The Flatter the Better -- Everyone expects traditional cathode ray tube (CRT) monitors to go the way of the dinosaurs eventually, but that day may come sooner rather than later thanks to Apple's introduction of a 17-inch version of its stunning flat-panel Studio Display. The 17-inch Studio Display features an optimum resolution of 1280 by 1024 pixels (although it also supports lower resolutions like 1024 by 768 and 640 by 480) and uses the the digital Apple Display Connector currently built into Power Mac G4 systems. The 17-inch LCD debuts at $1,000, while its 15-inch cousin drops in price to $600. At the same time, the spectacular 22-inch Apple Cinema Display becomes somewhat more affordable, dropping to $2,500 just three months after it fell from $4,000 to $3,000. At this point, the only CRT monitor Apple makes comes in an iMac: everything else is an LCD display. [MHA]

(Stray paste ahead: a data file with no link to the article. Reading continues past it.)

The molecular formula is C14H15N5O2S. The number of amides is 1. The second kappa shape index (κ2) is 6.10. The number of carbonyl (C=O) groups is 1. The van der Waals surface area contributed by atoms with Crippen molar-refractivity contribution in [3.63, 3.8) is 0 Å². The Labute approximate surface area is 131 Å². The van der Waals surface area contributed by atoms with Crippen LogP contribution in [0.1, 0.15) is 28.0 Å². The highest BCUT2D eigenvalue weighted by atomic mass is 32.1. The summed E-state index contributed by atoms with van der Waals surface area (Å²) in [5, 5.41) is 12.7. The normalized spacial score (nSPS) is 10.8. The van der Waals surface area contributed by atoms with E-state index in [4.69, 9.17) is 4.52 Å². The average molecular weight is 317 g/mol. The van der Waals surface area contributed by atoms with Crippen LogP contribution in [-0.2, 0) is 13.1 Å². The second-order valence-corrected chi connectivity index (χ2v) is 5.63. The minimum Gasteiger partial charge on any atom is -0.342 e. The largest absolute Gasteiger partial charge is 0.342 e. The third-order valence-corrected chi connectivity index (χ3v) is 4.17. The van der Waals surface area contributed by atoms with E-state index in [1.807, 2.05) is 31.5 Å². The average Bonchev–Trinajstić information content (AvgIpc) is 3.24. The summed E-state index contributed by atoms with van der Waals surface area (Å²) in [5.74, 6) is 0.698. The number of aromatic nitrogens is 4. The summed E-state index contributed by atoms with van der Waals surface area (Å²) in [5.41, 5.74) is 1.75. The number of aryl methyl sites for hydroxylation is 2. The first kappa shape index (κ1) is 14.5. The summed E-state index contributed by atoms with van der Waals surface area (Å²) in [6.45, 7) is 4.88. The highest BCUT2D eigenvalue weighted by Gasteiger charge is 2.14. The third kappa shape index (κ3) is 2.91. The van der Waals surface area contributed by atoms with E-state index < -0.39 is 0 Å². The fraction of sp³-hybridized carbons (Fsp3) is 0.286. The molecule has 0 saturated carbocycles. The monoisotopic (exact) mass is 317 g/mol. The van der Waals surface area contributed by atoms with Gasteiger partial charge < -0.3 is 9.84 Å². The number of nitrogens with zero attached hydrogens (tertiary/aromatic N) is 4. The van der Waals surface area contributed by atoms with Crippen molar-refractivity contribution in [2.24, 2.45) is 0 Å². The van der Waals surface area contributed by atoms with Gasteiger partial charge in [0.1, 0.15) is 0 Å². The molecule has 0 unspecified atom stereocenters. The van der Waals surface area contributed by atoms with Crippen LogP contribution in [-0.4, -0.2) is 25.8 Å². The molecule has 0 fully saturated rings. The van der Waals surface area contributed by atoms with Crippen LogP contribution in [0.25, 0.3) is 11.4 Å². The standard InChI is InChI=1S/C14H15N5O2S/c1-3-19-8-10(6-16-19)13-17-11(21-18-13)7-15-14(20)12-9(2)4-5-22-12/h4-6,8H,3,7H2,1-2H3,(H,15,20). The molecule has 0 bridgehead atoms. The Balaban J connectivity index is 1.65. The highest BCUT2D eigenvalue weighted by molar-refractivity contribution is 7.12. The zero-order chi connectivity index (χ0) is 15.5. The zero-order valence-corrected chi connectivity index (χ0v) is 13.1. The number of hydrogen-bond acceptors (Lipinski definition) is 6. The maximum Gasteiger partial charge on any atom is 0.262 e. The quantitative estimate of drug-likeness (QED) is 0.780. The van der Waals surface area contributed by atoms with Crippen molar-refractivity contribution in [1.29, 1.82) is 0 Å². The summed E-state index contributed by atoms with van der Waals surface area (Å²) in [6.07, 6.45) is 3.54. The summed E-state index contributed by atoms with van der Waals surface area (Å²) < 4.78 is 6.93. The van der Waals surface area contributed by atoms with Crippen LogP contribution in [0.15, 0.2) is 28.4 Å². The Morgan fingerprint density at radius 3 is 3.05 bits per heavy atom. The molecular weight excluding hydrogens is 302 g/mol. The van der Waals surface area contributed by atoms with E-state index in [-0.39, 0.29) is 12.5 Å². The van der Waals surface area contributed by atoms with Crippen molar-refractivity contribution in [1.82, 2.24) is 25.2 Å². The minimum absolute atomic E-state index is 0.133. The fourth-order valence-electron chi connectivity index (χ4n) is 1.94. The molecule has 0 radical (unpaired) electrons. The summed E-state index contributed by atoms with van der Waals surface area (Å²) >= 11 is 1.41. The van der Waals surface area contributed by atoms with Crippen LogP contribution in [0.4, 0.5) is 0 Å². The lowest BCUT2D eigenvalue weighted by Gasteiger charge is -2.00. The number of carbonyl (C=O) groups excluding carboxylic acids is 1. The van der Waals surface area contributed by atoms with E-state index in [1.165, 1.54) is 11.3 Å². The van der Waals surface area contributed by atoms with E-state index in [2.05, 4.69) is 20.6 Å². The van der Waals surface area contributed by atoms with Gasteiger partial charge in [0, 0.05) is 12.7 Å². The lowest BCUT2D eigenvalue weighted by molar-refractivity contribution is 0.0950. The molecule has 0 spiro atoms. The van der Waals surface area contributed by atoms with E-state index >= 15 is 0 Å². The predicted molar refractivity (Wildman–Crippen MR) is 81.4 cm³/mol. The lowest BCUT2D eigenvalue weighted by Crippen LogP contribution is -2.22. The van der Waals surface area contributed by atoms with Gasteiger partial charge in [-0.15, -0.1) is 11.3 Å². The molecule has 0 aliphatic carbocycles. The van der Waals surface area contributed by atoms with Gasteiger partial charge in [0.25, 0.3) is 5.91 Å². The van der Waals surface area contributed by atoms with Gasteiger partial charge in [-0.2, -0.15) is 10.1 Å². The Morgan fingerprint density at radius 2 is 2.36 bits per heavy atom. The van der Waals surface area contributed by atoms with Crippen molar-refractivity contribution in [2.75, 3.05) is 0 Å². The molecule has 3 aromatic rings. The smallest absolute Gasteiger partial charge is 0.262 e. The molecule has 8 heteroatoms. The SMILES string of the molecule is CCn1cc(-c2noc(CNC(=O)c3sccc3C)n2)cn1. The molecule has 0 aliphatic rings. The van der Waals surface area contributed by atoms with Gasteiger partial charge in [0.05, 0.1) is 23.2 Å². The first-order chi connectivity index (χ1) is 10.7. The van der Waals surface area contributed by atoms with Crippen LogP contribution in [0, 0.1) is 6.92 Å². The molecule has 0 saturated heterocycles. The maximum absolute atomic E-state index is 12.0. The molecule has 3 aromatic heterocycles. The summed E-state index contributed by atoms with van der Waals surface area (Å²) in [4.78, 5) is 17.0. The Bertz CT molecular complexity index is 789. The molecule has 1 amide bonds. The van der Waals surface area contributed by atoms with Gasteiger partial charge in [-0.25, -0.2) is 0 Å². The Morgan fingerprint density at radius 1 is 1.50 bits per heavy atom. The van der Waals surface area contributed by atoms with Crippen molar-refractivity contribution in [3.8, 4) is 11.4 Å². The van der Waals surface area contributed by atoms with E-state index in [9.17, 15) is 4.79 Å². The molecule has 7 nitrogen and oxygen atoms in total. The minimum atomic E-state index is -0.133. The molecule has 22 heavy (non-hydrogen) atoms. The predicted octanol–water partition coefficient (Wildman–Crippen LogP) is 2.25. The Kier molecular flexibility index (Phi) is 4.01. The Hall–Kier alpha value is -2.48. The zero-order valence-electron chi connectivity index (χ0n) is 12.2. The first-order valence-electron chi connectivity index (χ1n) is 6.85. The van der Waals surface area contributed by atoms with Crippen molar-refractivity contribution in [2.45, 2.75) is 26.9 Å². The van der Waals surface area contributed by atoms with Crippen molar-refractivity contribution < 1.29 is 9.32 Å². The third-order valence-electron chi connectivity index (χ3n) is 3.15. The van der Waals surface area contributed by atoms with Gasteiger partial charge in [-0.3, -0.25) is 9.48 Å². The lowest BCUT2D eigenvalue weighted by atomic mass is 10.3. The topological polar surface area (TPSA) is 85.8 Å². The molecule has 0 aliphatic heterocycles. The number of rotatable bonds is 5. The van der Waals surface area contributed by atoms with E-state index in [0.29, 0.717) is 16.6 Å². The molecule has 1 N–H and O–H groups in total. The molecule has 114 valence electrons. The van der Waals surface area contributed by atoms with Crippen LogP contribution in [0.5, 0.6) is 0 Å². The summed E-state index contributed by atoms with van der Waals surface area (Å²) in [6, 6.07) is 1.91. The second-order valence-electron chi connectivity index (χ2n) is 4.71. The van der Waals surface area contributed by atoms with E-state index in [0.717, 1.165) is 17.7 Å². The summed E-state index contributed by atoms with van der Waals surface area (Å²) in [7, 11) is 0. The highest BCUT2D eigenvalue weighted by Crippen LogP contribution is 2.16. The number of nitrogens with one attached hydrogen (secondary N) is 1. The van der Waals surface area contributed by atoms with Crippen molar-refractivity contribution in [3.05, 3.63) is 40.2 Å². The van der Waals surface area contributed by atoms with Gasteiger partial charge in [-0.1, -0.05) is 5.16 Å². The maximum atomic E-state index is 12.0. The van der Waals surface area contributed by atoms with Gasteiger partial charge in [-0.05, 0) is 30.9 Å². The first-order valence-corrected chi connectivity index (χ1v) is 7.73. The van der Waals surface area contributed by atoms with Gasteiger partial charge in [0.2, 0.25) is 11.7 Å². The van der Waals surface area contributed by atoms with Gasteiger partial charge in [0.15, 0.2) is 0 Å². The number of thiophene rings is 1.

Extract Directly from Time Machine
Normally you use Time Machine to restore lost data in a file like this: within the Time Machine interface, you go back to the time the file was not yet messed up, and you restore it to replace the file you have now.
You can also elect to keep both, but the restored file takes the name and place of the current one. So, if you have made changes since the backup took place that you would like to keep, they are lost, or you have to mess around a bit to merge changes, rename files, and trash the unwanted one.
As an alternative, you can browse the Time Machine backup volume directly in the Finder like any normal disk, navigate through the chronological backup hierarchy, and find the file which contains the lost content.
Once you've found it, you can open it and the current version of the file side-by-side, and copy information from Time Machine's version of the file into the current one, without losing any content you put in it since the backup was made.